In reality, however, it was only the OCH’s substructure (the underlying supporting structure comprising the foundation, columns and abutments) that was changed from six lanes to four, Prof Bandara said. “The decision was that the substructure will also be designed for four lanes,” he explained. “That was the saving. There was no other saving from the top, which was already designed for four lanes. The savings anticipated reduced a lot. Cost went up and savings went down.”

The money that was left over from OCH can now only fund one interchange and 500 meters, or 0.5 km, of road on the Central Expressway; not the five kilometers earlier announced. But interchanges, Prof Bandara defended, are expensive.

The selection of MCC for the Kadawatha -Mirigama leg is also problematic. It happened for two reasons, Prof Bandara said: “It was a Government decision. MCC had already signed a contract with the previous Government for the Northern Expressway. Secondly, it was logical that it would do the first section to take advantage of the savings from OCH.”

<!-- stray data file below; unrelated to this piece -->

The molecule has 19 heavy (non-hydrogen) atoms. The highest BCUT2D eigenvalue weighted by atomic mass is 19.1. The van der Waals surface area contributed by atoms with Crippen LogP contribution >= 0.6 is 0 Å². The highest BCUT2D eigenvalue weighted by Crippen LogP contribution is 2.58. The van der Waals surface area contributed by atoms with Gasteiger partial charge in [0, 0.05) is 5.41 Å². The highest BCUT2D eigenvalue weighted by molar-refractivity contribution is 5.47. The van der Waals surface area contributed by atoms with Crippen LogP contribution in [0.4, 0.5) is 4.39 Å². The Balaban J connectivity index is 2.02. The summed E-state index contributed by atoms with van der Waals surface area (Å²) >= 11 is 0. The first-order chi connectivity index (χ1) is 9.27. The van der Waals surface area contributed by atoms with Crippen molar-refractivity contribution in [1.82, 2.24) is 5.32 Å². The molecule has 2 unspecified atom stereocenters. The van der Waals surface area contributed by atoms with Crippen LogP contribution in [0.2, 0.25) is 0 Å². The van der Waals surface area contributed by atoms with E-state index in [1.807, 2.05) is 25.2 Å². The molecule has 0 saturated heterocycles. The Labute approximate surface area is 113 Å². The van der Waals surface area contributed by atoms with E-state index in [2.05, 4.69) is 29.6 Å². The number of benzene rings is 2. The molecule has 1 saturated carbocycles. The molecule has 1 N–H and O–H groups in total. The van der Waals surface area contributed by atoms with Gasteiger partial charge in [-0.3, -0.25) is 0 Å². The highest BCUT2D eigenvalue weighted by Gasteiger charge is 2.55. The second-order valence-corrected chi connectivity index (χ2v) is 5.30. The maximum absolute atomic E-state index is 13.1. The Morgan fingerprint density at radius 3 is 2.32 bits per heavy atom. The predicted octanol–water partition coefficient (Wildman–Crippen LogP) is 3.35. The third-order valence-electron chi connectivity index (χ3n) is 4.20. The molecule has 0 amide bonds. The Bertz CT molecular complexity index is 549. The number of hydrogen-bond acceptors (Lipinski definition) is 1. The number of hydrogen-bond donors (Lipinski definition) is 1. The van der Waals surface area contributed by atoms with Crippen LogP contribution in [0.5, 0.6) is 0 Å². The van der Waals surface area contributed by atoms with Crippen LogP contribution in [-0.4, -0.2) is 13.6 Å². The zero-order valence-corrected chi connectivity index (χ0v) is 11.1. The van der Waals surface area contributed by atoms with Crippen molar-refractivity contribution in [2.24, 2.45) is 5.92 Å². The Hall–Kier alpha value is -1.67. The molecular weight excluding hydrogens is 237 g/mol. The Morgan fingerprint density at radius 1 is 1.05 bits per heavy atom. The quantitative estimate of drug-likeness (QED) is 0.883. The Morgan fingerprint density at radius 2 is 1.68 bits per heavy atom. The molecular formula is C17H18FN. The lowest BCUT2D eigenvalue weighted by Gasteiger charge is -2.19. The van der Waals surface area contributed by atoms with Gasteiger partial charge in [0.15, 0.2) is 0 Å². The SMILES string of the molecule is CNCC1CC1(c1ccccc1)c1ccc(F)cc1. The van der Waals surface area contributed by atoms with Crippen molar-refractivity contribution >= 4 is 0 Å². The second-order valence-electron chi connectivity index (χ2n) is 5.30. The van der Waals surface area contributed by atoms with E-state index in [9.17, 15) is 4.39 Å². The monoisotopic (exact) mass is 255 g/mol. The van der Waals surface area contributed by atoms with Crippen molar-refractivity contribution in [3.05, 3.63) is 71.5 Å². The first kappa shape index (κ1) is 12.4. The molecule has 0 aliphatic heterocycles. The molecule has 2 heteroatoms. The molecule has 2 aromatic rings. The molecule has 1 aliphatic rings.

Senior engineers, speaking on grounds of anonymity, contest this rationale. “The OCH savings were a pittance,” said one, who has closely studied the projects. “Do you award a US$ 1.1 billion contract to a company on that? Why not give MCC just the interchange and 500m of road and go for tenders for the rest? The Government used half a kilometer of road and an interchange to give MCC the remaining 36.5kms as well!”
Highways Minister Lakhsman Kiriella said the contract was awarded to MCC by Cabinet decision. He also pointed out that he was not the subject minister at the time. “The first section was given to the Chinese,” he said. “I was not the minister then. The second section was given to local contractors.”

Engineers also question the costs. The Central Expressway was earlier called the Northern Expressway. On that road, a 54km stretch from Enderamulla to Ambepussa was priced at Rs. 2.7 billion a kilometer. The total cost of the project was to have been US$ 1 billion.